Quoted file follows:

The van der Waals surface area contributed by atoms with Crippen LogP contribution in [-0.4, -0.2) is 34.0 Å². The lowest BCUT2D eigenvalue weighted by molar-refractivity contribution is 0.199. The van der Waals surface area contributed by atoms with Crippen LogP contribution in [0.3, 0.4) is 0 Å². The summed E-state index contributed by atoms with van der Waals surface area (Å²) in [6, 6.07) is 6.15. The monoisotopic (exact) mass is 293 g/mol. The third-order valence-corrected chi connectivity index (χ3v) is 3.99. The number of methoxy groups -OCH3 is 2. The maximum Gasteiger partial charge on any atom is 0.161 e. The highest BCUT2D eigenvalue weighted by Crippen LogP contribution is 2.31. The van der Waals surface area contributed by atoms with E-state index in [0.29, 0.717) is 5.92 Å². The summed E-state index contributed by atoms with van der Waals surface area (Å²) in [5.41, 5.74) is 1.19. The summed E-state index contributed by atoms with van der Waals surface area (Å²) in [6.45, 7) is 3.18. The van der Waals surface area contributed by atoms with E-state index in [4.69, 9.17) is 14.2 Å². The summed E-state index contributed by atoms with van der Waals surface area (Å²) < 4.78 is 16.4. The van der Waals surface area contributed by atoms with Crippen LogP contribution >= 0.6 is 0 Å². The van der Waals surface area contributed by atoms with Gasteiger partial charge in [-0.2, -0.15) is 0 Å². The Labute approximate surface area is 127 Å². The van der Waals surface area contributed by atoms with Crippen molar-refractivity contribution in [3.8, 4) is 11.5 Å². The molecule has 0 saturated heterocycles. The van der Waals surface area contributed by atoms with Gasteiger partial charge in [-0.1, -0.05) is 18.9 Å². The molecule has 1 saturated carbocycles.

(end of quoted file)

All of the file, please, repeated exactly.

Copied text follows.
The van der Waals surface area contributed by atoms with Crippen LogP contribution in [-0.4, -0.2) is 34.0 Å². The lowest BCUT2D eigenvalue weighted by molar-refractivity contribution is 0.199. The van der Waals surface area contributed by atoms with Crippen LogP contribution in [0.3, 0.4) is 0 Å². The summed E-state index contributed by atoms with van der Waals surface area (Å²) in [6, 6.07) is 6.15. The monoisotopic (exact) mass is 293 g/mol. The third-order valence-corrected chi connectivity index (χ3v) is 3.99. The number of methoxy groups -OCH3 is 2. The maximum Gasteiger partial charge on any atom is 0.161 e. The highest BCUT2D eigenvalue weighted by Crippen LogP contribution is 2.31. The van der Waals surface area contributed by atoms with E-state index in [0.29, 0.717) is 5.92 Å². The summed E-state index contributed by atoms with van der Waals surface area (Å²) in [5.41, 5.74) is 1.19. The summed E-state index contributed by atoms with van der Waals surface area (Å²) in [6.45, 7) is 3.18. The van der Waals surface area contributed by atoms with E-state index in [4.69, 9.17) is 14.2 Å². The summed E-state index contributed by atoms with van der Waals surface area (Å²) < 4.78 is 16.4. The van der Waals surface area contributed by atoms with Crippen LogP contribution >= 0.6 is 0 Å². The van der Waals surface area contributed by atoms with Gasteiger partial charge in [-0.2, -0.15) is 0 Å². The Labute approximate surface area is 127 Å². The van der Waals surface area contributed by atoms with Crippen molar-refractivity contribution in [3.8, 4) is 11.5 Å². The molecule has 0 saturated heterocycles. The van der Waals surface area contributed by atoms with Gasteiger partial charge in [-0.1, -0.05) is 18.9 Å². The molecule has 1 saturated carbocycles.